Home > Textbooks > Basic Electronics > Logic Gates > Introduction >

Logic Gates

# Introduction

In this section you will study the four basic logic gates that make up the foundation for digital equipment. You will see the types of logic that are used in equipment to accomplish the desired results. This section includes an introduction to Boolean algebra, the logic mathematics system used with digital equipment. Certain Boolean expressions are used in explanation of the basic logic gates, and their expressions will be used as each logic gate is introduced.

## Computer Logic

Logic is defined as the science of reasoning. In other words, it is the development of a reasonable or logical conclusion based on known information. Computers operate on the principle of logic and use the TRUE and FALSE logic conditions of a logical statement to make a programmed decision.

The conditions of a statement can be represented by symbols (variables); for
instance, the statement "Today is payday" might be represented by the symbol P.
If today actually is payday, then P is TRUE. If today is not payday, then P is
FALSE. As you can see, a statement has two conditions. In computers,
these two conditions are represented by electronic circuits operating in two
**logic states**. These logic states are 0 (zero) and 1 (one). Respectively,
0 and 1 represent the FALSE and TRUE conditions of a statement.

When the TRUE and FALSE conditions are converted to electrical signals,
they are referred to as **logic levels** called HIGH and LOW. The 1 state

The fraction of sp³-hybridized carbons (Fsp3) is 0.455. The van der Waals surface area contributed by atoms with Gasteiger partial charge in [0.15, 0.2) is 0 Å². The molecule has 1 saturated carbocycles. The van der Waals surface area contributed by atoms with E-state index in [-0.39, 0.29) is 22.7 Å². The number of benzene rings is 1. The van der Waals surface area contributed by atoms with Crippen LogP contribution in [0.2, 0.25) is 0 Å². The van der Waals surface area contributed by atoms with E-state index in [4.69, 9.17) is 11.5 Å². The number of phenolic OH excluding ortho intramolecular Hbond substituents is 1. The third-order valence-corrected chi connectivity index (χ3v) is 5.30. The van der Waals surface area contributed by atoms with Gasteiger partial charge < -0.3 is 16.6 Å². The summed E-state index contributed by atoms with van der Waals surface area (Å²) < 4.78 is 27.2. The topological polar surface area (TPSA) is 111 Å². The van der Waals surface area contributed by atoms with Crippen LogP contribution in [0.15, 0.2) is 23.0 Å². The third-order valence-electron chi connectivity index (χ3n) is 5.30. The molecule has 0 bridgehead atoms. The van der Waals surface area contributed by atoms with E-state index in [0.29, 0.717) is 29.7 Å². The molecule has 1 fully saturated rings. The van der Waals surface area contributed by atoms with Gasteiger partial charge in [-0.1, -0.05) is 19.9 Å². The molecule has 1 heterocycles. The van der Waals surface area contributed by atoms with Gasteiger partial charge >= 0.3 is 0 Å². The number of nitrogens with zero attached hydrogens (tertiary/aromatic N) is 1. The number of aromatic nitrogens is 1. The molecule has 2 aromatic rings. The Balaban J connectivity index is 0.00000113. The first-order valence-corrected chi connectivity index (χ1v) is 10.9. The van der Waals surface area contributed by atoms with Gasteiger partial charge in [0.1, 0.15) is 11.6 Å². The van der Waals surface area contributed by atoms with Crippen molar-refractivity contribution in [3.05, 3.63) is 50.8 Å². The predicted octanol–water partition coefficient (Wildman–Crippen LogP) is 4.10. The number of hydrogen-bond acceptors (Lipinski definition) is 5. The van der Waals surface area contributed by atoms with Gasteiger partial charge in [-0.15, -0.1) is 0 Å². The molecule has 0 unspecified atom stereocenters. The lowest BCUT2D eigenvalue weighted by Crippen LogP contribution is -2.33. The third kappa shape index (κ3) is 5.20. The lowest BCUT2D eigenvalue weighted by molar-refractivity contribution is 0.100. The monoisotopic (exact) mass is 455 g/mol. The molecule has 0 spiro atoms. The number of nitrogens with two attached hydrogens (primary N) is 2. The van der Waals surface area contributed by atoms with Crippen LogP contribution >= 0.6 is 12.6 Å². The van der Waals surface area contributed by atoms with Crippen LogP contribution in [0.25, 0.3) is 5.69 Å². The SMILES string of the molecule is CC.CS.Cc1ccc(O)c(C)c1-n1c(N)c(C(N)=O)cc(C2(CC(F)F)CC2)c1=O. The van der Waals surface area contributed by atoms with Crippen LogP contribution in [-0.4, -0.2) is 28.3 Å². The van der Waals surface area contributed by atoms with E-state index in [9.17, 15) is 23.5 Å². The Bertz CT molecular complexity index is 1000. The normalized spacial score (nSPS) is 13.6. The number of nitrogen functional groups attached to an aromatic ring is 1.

might be represented by the presence of an electrical signal (HIGH), while the
0 state might be represented by the absence of an electrical signal
(LOW).

In studying each gate, we will introduce various mathematical **symbols**
known as **Boolean algebra** expressions. These expressions are nothing more
than descriptions of the input requirements necessary to activate the circuit
and the resultant circuit output.

If the statement "Today is payday" is FALSE, then the statement
"Today is NOT payday" must be TRUE. This is called the **complement** of the
original statement. In the case of computer math, complement is defined as
the opposite or negative form of the original statement or variable. If today
were payday, then the statement "Today is not payday" would be FALSE. The
complement is shown by placing a bar, or **vinculum**, over the statement
symbol (in this case, P).
This variable is spoken as NOT P.

In some cases, more than one variable is used in a single expression. For example, the expression ABCD is spoken "A AND B AND NOT C AND D."

So far in this section, we have discussed the two conditions of logical statements, the logic states representing these two conditions and logic levels and associated electrical signals. We are now ready to proceed with individual logic device operations. These make up the majority of computer circuitry.

As each of the logic devices are presented, a chart called a **truth table**
will be used to illustrate all possible input and corresponding output combinations.
Truth tables are particularly helpful in understanding a logic device and for
showing the differences between devices.

The logic operations you will study in the next sections are the AND, OR, NOT, NAND, and NOR. The devices that accomplish these operations are called logic gates, or more informally, gates. These gates are the foundation for all digital equipment. They are the "decision-making" circuits of computers and other types of digital equipment. By making decisions, we mean that certain conditions must exist to produce the desired output.